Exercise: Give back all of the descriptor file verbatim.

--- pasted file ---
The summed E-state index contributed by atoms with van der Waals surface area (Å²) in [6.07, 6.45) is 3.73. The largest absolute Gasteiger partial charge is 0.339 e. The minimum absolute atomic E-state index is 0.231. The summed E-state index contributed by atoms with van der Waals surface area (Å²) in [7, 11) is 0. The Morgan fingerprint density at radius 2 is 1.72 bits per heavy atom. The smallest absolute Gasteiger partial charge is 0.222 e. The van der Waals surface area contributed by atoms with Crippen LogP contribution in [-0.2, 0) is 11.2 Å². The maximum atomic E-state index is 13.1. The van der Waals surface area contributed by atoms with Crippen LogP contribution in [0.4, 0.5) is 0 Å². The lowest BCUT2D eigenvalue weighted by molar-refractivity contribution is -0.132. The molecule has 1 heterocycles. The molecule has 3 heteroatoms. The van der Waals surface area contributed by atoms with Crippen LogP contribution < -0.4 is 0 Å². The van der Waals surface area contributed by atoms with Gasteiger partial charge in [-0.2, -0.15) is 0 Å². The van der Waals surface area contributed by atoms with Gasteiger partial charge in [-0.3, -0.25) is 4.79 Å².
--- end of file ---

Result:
The summed E-state index contributed by atoms with van der Waals surface area (Å²) in [6.07, 6.45) is 3.73. The largest absolute Gasteiger partial charge is 0.339 e. The minimum absolute atomic E-state index is 0.231. The summed E-state index contributed by atoms with van der Waals surface area (Å²) in [7, 11) is 0. The Morgan fingerprint density at radius 2 is 1.72 bits per heavy atom. The smallest absolute Gasteiger partial charge is 0.222 e. The van der Waals surface area contributed by atoms with Crippen LogP contribution in [-0.2, 0) is 11.2 Å². The maximum atomic E-state index is 13.1. The van der Waals surface area contributed by atoms with Crippen LogP contribution in [0.4, 0.5) is 0 Å². The lowest BCUT2D eigenvalue weighted by molar-refractivity contribution is -0.132. The molecule has 1 heterocycles. The molecule has 3 heteroatoms. The van der Waals surface area contributed by atoms with Crippen LogP contribution < -0.4 is 0 Å². The van der Waals surface area contributed by atoms with Gasteiger partial charge in [-0.2, -0.15) is 0 Å². The van der Waals surface area contributed by atoms with Gasteiger partial charge in [-0.3, -0.25) is 4.79 Å².